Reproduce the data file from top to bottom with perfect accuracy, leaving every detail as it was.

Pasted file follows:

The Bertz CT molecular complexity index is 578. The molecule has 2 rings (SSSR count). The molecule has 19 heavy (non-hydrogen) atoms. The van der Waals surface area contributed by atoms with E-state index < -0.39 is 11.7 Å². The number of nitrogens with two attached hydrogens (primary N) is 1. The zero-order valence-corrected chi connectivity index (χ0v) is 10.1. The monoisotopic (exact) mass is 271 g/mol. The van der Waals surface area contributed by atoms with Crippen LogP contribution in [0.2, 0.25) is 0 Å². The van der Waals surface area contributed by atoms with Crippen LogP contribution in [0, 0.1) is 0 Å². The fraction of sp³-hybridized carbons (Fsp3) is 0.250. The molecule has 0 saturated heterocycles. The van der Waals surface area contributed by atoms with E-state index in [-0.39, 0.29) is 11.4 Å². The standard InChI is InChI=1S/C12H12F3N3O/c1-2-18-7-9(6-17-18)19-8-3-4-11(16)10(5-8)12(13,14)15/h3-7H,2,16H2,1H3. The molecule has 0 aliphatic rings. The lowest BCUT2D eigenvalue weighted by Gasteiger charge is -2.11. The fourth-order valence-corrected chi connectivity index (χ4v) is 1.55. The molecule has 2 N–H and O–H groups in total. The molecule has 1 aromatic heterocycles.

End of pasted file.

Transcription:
The Bertz CT molecular complexity index is 578. The molecule has 2 rings (SSSR count). The molecule has 19 heavy (non-hydrogen) atoms. The van der Waals surface area contributed by atoms with E-state index < -0.39 is 11.7 Å². The number of nitrogens with two attached hydrogens (primary N) is 1. The zero-order valence-corrected chi connectivity index (χ0v) is 10.1. The monoisotopic (exact) mass is 271 g/mol. The van der Waals surface area contributed by atoms with Crippen LogP contribution in [0.2, 0.25) is 0 Å². The van der Waals surface area contributed by atoms with Crippen LogP contribution in [0, 0.1) is 0 Å². The fraction of sp³-hybridized carbons (Fsp3) is 0.250. The molecule has 0 saturated heterocycles. The van der Waals surface area contributed by atoms with E-state index in [-0.39, 0.29) is 11.4 Å². The standard InChI is InChI=1S/C12H12F3N3O/c1-2-18-7-9(6-17-18)19-8-3-4-11(16)10(5-8)12(13,14)15/h3-7H,2,16H2,1H3. The molecule has 0 aliphatic rings. The lowest BCUT2D eigenvalue weighted by Gasteiger charge is -2.11. The fourth-order valence-corrected chi connectivity index (χ4v) is 1.55. The molecule has 2 N–H and O–H groups in total. The molecule has 1 aromatic heterocycles.